The Iranians are preparing for presidential elections that will take place on Friday, and can have serious consequences for the country's future and its relations with the West.
Iran's President Hassan Rouhani, a moderate priest (for Iranian standards), wants to go for a second term, but he has rivals, of rigid conservative candidates. The President and Parliament of Iran are democratically elected, but the leadership of the country is the Supreme leader who has final say on all matters of foreign and domestic policy.
The Supreme leader - currently an ultraconservative priest named Ayatollah Ali Khamenei - helps to appoint a guardian Council, an unelected conservative group that decides who will run for President. Many popular candidates reformists were barred from participating in recent elections.
The President has significant leeway to pursue a policy inside the country and abroad, appointing thousands of officials in the country and creating a significant base of power. This allows him to control in unexpected directions, for example, a deal on Iran's nuclear program. However, all must be approved by the Supreme leader.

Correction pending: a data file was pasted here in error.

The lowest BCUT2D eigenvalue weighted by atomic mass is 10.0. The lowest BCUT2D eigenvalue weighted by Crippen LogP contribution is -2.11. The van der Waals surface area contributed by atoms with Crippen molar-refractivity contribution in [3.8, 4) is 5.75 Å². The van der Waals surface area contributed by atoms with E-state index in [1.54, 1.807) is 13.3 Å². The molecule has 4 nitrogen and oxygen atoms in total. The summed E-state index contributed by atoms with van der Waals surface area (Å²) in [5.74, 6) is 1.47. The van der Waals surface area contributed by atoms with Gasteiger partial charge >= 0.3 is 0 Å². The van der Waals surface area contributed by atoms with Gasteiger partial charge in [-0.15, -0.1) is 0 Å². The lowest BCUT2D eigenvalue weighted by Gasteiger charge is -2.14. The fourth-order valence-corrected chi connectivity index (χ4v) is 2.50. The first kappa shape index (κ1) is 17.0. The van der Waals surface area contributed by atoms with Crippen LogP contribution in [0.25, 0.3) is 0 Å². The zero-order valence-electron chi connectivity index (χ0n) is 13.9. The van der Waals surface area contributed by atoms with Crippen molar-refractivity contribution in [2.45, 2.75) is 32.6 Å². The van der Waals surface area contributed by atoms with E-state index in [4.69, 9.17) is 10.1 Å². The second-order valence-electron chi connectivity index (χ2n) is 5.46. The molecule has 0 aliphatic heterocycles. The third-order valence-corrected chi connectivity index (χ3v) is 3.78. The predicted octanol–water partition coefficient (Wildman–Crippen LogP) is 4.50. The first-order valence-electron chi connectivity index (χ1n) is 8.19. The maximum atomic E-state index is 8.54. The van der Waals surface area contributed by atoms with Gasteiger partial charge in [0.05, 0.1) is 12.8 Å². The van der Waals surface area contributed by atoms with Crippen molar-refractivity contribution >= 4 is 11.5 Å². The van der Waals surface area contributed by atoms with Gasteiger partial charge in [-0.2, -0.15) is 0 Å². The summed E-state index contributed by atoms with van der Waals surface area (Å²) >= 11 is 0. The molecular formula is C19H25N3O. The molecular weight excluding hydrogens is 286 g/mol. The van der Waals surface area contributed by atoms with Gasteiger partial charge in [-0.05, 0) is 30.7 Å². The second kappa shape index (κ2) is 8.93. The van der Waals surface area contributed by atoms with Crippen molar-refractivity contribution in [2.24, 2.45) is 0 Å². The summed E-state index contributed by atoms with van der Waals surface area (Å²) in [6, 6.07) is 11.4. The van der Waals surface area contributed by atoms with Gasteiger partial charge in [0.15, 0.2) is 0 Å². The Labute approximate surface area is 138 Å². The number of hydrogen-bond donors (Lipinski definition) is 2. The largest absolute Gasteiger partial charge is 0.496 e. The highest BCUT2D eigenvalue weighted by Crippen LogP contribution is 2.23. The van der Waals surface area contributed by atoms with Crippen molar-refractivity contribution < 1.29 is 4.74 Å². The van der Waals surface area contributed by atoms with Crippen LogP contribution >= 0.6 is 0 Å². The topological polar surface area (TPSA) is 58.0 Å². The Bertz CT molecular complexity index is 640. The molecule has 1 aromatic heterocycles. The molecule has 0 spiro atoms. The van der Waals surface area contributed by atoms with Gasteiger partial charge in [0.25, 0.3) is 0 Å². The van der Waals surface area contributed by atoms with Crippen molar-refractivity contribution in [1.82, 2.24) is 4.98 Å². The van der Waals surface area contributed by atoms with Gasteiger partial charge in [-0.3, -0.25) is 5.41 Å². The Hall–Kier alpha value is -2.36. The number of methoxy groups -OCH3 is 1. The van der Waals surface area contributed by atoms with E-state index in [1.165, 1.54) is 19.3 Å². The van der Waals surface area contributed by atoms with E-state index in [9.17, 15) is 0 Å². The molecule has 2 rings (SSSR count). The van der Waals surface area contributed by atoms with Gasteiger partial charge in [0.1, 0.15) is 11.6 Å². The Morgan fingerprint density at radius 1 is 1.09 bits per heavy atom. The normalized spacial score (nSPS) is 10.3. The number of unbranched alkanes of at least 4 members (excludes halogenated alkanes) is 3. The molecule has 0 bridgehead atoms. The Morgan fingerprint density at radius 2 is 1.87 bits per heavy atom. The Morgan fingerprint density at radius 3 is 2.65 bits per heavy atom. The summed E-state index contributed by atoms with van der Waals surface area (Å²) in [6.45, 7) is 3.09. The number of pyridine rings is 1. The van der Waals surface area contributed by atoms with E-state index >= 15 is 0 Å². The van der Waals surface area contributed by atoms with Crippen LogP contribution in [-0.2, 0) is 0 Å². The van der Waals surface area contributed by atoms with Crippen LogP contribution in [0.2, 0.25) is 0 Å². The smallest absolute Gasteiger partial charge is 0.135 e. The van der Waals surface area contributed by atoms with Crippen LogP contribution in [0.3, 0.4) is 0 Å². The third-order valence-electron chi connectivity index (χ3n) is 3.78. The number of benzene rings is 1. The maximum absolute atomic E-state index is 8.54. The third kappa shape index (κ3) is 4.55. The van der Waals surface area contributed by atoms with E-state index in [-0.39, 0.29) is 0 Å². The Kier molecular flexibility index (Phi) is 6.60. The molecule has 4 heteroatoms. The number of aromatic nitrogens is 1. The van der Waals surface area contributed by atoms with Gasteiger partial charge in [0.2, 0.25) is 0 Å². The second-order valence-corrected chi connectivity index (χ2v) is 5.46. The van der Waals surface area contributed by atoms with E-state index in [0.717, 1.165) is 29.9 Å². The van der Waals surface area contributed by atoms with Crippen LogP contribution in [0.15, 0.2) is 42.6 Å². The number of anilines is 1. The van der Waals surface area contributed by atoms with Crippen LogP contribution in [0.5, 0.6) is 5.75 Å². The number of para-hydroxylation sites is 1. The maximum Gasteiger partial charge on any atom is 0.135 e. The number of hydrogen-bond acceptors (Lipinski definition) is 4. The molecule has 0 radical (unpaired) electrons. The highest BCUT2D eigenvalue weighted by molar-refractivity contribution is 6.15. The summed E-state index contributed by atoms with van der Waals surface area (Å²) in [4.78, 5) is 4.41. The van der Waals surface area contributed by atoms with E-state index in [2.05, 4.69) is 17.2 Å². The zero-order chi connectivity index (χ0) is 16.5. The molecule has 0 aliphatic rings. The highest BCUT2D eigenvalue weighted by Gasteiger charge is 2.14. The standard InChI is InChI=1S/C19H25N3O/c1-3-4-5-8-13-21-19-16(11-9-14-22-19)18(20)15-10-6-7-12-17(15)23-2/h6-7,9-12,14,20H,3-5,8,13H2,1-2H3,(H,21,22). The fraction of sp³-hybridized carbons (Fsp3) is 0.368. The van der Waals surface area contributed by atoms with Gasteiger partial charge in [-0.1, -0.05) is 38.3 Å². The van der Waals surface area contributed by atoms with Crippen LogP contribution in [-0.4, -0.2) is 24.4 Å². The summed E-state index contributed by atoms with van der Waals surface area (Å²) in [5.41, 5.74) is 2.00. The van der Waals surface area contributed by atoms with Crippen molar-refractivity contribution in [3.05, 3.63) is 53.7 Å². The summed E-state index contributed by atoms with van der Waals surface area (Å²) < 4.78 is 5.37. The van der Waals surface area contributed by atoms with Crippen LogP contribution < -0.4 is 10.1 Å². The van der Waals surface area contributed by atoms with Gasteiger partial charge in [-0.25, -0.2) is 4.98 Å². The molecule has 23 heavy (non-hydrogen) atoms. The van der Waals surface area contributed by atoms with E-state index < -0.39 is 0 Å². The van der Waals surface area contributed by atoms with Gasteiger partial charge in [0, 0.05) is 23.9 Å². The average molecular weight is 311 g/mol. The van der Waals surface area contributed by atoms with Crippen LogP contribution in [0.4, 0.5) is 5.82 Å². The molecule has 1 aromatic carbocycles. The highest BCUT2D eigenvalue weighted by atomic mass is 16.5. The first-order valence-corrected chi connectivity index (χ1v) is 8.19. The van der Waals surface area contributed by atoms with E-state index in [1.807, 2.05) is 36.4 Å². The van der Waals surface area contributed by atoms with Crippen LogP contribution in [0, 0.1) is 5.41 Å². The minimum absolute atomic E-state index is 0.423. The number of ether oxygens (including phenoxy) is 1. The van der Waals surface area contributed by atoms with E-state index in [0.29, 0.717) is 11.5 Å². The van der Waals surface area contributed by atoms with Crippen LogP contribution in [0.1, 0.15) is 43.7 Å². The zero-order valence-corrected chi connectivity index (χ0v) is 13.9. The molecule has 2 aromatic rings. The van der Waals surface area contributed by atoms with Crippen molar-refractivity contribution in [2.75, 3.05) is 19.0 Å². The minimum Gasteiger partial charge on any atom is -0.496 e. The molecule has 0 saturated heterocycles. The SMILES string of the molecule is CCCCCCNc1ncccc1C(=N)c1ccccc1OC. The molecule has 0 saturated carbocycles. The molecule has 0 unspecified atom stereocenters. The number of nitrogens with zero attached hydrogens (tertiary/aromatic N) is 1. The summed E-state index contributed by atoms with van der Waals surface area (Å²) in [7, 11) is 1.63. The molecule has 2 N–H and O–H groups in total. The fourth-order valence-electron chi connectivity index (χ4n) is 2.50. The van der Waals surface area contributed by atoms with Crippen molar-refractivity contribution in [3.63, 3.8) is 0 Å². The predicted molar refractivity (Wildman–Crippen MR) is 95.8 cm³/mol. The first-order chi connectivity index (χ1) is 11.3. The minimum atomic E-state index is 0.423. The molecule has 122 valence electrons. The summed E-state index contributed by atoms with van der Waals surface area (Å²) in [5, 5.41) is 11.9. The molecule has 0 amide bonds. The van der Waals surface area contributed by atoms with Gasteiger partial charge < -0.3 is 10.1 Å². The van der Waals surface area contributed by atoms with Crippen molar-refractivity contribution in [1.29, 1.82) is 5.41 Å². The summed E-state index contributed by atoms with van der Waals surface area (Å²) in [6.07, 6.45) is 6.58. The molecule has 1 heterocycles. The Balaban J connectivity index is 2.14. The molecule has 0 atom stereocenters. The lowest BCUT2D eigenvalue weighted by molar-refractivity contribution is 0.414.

Rouhani was a key player in the deal of 2015 with us and world powers to curtail Iran's nuclear program in exchange for relief from sanctions and watched the period of normalization of relations with the West. Rouhani victory would have meant that Iran can continue to move forward, and the nuclear deal will be relatively continuous.
The victory of the hardliners could pose a significant threat to the continuation of the nuclear deal. The conservative camp in Iran, supported by Khamenei, was a vocal critic of the deal. They also criticized Rouhani for what he has pandered to the West that means victory over hardliner will mean shifting diplomatic gear and a possible increase in tensions with the international community.
The first round will take place on Friday, but if none of the candidates receives more than 50% of the votes, may 26 will be held the second round. In the race this year 5 candidates, but only two are regarded as viable contenders: incumbent moderate Hassan Rouhani and the hard conservative cleric Ebrahim Raisi.
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